A Missouri federal court has approved a $25 million class action settlement that compensates thousands of Missouri landowners for the unauthorized use of their property for commercial telecommunications. This settlement concludes seven years of hard-fought litigation between the class and Sho-Me Power Electric Cooperative and Sho-Me Technologies LLC.
The litigation included two jury trials in Jefferson City. The first trial resulted in a $79 million verdict that was reversed by the 8th Circuit Court of Appeals. In the second trial, the jury returned a verdict for $130.5 million that was later set aside by the district court. Shortly before a third trial was scheduled to start, the parties agreed to this settlement that received final approval on November 15.
Landowners who will benefit from this settlement include thousands of farmers, ranchers, homeowners, and small businesses. Plaintiffs’ lead trial counsel, Ron Waicukauski of Indianapolis, commented: “This settlement represents a victory for property rights and provides a substantial measure of justice for thousands of people whose property has been used for telecommunications without permission to do so. It’s not as much justice as we and two juries would have liked but, all things considered, it’s a good result. It is telling that there were no objectors to the settlement.”
Plaintiffs’ co-counsel Kathleen Kauffman of Washington, D.C., added: “Holding Sho-Me accountable for trespass to the tune of $25 million affirms the rule of law and the simple concept that no person or company is above the law. No one can take private property without consent or legal right, regardless of commercial benefit.”
Heidi Doerhoff Vollet of Cook, Vetter, Doerhoff & Landwehr, P.C. in Jefferson City, also cocounsel for Plaintiffs, said she was privileged to have been able to work on behalf of the more than 3,700 Missouri landowners who had their land rights taken from them by Sho-Me’s course of conduct. “We are proud of this settlement and the results our clients achieved in standing up to corporate interests that, for years, had fought tooth and nail to avoid liability altogether.”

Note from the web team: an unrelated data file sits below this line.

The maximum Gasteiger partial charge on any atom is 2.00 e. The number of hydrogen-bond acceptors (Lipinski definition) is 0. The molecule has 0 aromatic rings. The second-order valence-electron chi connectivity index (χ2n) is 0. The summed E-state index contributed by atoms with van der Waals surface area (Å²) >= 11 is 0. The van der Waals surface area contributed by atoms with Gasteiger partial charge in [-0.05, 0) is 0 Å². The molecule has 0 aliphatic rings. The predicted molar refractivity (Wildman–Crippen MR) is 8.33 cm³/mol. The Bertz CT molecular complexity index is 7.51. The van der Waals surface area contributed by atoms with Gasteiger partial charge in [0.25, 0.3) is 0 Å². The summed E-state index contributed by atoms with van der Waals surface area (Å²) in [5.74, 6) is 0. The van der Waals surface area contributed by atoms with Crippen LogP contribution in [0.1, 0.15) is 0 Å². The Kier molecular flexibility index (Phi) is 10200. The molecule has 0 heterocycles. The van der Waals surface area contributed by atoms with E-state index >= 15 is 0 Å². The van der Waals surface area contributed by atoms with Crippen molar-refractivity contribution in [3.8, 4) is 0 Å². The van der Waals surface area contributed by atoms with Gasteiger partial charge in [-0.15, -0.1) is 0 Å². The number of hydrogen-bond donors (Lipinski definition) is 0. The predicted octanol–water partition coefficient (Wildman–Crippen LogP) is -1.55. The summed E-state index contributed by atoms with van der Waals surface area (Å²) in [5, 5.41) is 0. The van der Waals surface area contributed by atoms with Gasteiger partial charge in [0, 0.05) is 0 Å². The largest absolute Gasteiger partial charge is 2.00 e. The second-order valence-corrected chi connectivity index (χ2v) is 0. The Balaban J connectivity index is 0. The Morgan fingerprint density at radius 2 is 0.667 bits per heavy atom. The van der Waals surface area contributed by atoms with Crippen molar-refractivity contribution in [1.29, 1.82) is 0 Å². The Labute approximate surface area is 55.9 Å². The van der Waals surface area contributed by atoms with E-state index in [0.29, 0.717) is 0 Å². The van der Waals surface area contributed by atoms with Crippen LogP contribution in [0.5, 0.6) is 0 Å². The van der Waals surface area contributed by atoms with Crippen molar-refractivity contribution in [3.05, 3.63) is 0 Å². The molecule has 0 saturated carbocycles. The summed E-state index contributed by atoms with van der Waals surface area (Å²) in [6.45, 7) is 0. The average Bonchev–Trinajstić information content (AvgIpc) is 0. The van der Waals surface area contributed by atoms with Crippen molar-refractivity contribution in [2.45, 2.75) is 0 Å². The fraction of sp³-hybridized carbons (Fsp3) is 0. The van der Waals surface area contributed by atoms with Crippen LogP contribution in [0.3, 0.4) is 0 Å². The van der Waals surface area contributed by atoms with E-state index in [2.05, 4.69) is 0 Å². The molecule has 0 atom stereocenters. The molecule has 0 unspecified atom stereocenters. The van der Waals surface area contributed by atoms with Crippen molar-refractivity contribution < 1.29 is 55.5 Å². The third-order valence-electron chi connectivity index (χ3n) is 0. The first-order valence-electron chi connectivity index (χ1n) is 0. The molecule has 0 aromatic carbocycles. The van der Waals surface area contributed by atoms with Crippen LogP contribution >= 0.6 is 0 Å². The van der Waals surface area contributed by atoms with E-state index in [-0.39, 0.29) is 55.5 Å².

Attorney Fred O’Neill of Thayer, Missouri discovered critical facts that revealed Sho-Me Power was disregarding the property rights of rural coop members and noted: “Despite years of fierce opposition by Sho-Me Power, the class was certified, the landowners were not divided, and ultimately prevailed.”
Dwight Robertson of Miller County, Missouri, one of the class representatives who was a victim of the corporate trespass, said: “I participated in this court case to help preserve property rights for myself and the other landowners. I want to thank the entire legal team that represented the landowners in this case. Their accurate presentation of the case was successful in helping all landowners preserve our property ownership rights.”
Brad Catlin of Indianapolis, another key member of the landowners’ litigation team, concluded, “All of us who were privileged to play a part in correcting this injustice and vindicating the property rights of Missouri landowners can only thank this country’s system of justice for giving us a chance to be a part of proving that everyone stands equal before the law.”
In 2015, the same litigation team settled similar claims against an Oklahoma-based electric transmission cooperative and its technology subsidiary that had been operating in Missouri.
Another suit alleging similar trespassing conduct by Central Electric Power Cooperative and its technology subsidiary is pending in the Circuit Court of Callaway County, Missouri.
Chase Barfield, et al. v. Sho-Me Power Electric Cooperative, et al., Case No. 2:11-cv-4321NKL (W.D. Mo., 2015)
CONTACTS: For further information contact Ron Waicukauski and Brad Catlin at 317-633-8787